New research published in the Psychological Science shows that right-handed folks prefer items—and people!—on their right, while left-handed people like people and things on their left.
In the first part of the (admittedly strange) study, right-handed subjects moved around dominoes with either their right or left hand. Though they were allowed to use both hands, they wore a ski-glove on either their left or right hand, making it difficult to complete the task using the gloved hand. Then, subjects were shown a diagram of a cartoon character in between two boxes—one to his right, one to his left. They were asked where they would distribute so-called “good” animals or “bad” animals between the two boxes.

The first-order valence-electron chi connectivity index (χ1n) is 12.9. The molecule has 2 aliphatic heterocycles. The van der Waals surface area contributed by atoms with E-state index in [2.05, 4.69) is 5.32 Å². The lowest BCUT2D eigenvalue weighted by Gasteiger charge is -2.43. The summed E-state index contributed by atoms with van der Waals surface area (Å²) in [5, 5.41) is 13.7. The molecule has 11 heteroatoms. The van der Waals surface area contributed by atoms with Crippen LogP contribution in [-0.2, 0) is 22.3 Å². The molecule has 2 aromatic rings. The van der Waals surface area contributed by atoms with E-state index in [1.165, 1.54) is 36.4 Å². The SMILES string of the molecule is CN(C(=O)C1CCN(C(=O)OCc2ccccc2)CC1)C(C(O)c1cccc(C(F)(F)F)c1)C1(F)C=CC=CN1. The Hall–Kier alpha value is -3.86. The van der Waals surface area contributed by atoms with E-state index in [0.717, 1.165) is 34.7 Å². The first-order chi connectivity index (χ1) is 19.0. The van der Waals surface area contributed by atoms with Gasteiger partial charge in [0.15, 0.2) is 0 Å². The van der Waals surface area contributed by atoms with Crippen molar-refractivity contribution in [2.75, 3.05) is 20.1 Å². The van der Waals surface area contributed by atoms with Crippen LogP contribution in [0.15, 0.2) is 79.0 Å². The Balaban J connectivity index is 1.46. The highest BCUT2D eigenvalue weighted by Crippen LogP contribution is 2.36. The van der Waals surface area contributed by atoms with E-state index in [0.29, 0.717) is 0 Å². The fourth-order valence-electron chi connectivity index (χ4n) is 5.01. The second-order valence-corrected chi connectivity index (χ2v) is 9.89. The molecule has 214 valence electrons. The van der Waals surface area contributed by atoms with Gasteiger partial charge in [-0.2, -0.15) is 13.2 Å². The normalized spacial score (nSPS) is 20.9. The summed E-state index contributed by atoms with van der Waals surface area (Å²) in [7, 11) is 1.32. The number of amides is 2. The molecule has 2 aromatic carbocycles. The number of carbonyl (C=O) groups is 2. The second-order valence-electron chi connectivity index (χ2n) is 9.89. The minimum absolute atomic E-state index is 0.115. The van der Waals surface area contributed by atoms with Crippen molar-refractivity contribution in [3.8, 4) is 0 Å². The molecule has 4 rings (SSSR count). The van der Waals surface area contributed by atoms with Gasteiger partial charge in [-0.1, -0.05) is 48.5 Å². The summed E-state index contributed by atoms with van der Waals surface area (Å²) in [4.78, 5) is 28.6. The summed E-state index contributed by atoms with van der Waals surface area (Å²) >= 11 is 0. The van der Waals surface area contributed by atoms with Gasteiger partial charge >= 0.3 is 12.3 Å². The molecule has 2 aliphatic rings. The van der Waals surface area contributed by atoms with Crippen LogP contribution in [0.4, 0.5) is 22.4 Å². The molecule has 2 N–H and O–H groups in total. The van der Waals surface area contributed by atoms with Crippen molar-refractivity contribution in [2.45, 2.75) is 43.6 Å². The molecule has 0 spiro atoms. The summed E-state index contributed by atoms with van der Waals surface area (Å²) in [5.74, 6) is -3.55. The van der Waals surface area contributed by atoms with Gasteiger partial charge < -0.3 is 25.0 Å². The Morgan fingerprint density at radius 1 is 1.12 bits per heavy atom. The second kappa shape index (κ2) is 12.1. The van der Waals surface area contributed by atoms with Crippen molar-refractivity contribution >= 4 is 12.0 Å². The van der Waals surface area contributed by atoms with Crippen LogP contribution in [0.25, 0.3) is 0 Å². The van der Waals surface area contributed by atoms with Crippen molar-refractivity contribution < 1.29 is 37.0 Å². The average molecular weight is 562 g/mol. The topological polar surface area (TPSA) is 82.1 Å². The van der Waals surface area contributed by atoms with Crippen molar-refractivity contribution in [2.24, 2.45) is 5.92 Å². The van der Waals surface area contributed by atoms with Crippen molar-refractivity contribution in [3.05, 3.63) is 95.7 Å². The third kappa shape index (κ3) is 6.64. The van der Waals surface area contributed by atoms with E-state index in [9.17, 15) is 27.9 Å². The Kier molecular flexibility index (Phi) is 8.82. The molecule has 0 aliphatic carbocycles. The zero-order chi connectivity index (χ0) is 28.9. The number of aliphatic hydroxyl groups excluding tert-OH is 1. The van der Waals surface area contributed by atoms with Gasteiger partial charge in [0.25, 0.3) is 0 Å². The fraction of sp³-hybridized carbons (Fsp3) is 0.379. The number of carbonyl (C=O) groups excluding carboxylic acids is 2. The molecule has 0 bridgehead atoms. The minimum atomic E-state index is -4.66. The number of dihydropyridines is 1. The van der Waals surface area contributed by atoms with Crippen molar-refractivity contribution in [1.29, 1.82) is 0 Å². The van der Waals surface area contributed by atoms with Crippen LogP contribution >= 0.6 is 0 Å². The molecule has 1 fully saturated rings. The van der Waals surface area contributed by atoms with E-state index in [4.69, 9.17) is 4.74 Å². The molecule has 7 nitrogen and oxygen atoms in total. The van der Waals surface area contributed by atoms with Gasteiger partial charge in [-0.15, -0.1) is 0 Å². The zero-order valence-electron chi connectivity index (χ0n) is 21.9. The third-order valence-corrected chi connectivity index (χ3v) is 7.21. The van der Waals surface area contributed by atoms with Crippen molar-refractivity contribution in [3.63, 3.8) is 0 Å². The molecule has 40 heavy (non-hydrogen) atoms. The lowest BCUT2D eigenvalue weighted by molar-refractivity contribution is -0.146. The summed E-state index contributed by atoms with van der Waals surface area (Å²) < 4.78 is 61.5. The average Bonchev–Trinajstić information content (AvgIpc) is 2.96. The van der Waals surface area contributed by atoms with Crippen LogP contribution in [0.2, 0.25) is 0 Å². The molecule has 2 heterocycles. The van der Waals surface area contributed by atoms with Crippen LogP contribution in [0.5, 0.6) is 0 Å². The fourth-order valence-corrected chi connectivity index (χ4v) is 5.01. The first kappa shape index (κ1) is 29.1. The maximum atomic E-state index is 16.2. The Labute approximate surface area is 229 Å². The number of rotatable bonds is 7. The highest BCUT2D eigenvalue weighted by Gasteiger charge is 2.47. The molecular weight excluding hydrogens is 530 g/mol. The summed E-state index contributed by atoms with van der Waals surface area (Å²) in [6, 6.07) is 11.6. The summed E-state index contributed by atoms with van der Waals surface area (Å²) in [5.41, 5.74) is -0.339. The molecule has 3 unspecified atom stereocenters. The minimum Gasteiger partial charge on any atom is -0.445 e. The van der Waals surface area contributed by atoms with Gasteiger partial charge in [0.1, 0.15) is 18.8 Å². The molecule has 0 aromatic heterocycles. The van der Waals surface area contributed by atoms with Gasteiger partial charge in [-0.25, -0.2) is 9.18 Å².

Here’s the freaky part: The hand the subjects used to move the dominoes corresponded to where they put the “good” animals—righties put the “good” animals in the box on the right, and the temporary lefties (because of the glove) did the opposite.
The results show that people have positive associations with the side of their dominant hand. “People tend to like things better when they’re easier to access,” explains Daniel Casasanto, Ph.D., of the New School for Social Research, and lead author of the study. “Once people associate a certain location with ‘goodness,’ it can be applied more broadly—not only to objects, but to people, too,” explains Casasanto.
Asking your right-handed boss for a promotion? “Make sure you’re on his right side—or your left,” explains Casasanto.
“And in the bedroom, if you can, try to sleep on each other’s ‘good sides,’” says Casasanto. To which we reply: What if you’re both right-handed? What if she rolls over on her stomach? Try this instead: Say “good morning” when you wake up, like 94 percent of couples who rate their relationships as excellent.